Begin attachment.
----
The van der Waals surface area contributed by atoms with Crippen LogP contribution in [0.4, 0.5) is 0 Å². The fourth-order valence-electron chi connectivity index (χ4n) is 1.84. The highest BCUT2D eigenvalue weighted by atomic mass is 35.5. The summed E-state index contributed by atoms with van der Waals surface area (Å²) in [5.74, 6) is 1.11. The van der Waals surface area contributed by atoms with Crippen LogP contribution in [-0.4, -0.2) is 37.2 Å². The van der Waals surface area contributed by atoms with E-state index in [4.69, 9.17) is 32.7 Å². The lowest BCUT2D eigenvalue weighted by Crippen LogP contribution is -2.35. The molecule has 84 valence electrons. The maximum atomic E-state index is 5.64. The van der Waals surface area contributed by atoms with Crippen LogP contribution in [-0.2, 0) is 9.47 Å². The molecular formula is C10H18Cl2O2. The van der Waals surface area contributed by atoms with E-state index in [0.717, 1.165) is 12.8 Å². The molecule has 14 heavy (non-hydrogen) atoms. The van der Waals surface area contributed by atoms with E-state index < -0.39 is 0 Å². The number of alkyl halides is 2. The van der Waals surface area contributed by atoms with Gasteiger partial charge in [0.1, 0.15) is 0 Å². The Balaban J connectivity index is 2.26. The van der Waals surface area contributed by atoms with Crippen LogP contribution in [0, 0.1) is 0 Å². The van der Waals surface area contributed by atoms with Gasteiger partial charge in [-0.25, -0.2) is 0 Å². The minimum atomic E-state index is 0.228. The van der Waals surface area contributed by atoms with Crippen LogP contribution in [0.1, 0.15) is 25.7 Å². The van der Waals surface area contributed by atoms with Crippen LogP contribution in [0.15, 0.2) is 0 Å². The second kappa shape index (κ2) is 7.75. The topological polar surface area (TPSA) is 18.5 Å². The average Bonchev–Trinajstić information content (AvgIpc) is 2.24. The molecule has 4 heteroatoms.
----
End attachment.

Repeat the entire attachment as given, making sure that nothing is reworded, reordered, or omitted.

The van der Waals surface area contributed by atoms with Crippen LogP contribution in [0.4, 0.5) is 0 Å². The fourth-order valence-electron chi connectivity index (χ4n) is 1.84. The highest BCUT2D eigenvalue weighted by atomic mass is 35.5. The summed E-state index contributed by atoms with van der Waals surface area (Å²) in [5.74, 6) is 1.11. The van der Waals surface area contributed by atoms with Crippen LogP contribution in [-0.4, -0.2) is 37.2 Å². The van der Waals surface area contributed by atoms with E-state index in [4.69, 9.17) is 32.7 Å². The lowest BCUT2D eigenvalue weighted by Crippen LogP contribution is -2.35. The molecule has 84 valence electrons. The maximum atomic E-state index is 5.64. The van der Waals surface area contributed by atoms with Crippen LogP contribution in [-0.2, 0) is 9.47 Å². The molecular formula is C10H18Cl2O2. The van der Waals surface area contributed by atoms with E-state index in [0.717, 1.165) is 12.8 Å². The molecule has 14 heavy (non-hydrogen) atoms. The van der Waals surface area contributed by atoms with E-state index < -0.39 is 0 Å². The number of alkyl halides is 2. The van der Waals surface area contributed by atoms with Gasteiger partial charge in [0.1, 0.15) is 0 Å². The Balaban J connectivity index is 2.26. The van der Waals surface area contributed by atoms with Crippen LogP contribution in [0, 0.1) is 0 Å². The van der Waals surface area contributed by atoms with Gasteiger partial charge in [-0.25, -0.2) is 0 Å². The minimum atomic E-state index is 0.228. The van der Waals surface area contributed by atoms with Crippen LogP contribution in [0.1, 0.15) is 25.7 Å². The van der Waals surface area contributed by atoms with Crippen LogP contribution in [0.15, 0.2) is 0 Å². The second kappa shape index (κ2) is 7.75. The topological polar surface area (TPSA) is 18.5 Å². The average Bonchev–Trinajstić information content (AvgIpc) is 2.24. The molecule has 4 heteroatoms.